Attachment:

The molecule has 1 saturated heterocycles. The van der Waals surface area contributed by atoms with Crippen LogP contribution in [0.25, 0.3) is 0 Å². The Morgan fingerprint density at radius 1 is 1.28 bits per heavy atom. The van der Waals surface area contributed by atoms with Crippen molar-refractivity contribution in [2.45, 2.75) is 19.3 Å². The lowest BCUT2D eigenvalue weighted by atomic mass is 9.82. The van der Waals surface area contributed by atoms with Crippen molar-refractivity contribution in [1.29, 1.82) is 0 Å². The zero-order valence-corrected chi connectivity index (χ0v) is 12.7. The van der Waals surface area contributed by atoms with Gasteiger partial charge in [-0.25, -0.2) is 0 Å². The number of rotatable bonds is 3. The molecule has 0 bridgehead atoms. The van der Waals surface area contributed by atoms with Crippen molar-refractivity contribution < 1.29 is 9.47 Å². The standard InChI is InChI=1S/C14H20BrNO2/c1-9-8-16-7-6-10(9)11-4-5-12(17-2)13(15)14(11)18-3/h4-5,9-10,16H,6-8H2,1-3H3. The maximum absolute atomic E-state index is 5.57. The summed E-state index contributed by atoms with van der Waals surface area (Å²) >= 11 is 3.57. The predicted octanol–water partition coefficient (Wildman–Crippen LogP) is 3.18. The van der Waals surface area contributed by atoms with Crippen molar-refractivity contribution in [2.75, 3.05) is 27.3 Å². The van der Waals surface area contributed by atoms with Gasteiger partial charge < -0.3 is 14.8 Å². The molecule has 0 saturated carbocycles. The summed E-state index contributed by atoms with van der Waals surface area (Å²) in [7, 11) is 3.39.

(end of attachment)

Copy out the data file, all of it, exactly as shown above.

The molecule has 1 saturated heterocycles. The van der Waals surface area contributed by atoms with Crippen LogP contribution in [0.25, 0.3) is 0 Å². The Morgan fingerprint density at radius 1 is 1.28 bits per heavy atom. The van der Waals surface area contributed by atoms with Crippen molar-refractivity contribution in [2.45, 2.75) is 19.3 Å². The lowest BCUT2D eigenvalue weighted by atomic mass is 9.82. The van der Waals surface area contributed by atoms with Crippen molar-refractivity contribution in [1.29, 1.82) is 0 Å². The zero-order valence-corrected chi connectivity index (χ0v) is 12.7. The van der Waals surface area contributed by atoms with Gasteiger partial charge in [-0.25, -0.2) is 0 Å². The number of rotatable bonds is 3. The molecule has 0 bridgehead atoms. The van der Waals surface area contributed by atoms with Crippen molar-refractivity contribution < 1.29 is 9.47 Å². The standard InChI is InChI=1S/C14H20BrNO2/c1-9-8-16-7-6-10(9)11-4-5-12(17-2)13(15)14(11)18-3/h4-5,9-10,16H,6-8H2,1-3H3. The maximum absolute atomic E-state index is 5.57. The summed E-state index contributed by atoms with van der Waals surface area (Å²) >= 11 is 3.57. The predicted octanol–water partition coefficient (Wildman–Crippen LogP) is 3.18. The van der Waals surface area contributed by atoms with Crippen molar-refractivity contribution in [2.75, 3.05) is 27.3 Å². The van der Waals surface area contributed by atoms with Gasteiger partial charge < -0.3 is 14.8 Å². The molecule has 0 saturated carbocycles. The summed E-state index contributed by atoms with van der Waals surface area (Å²) in [7, 11) is 3.39.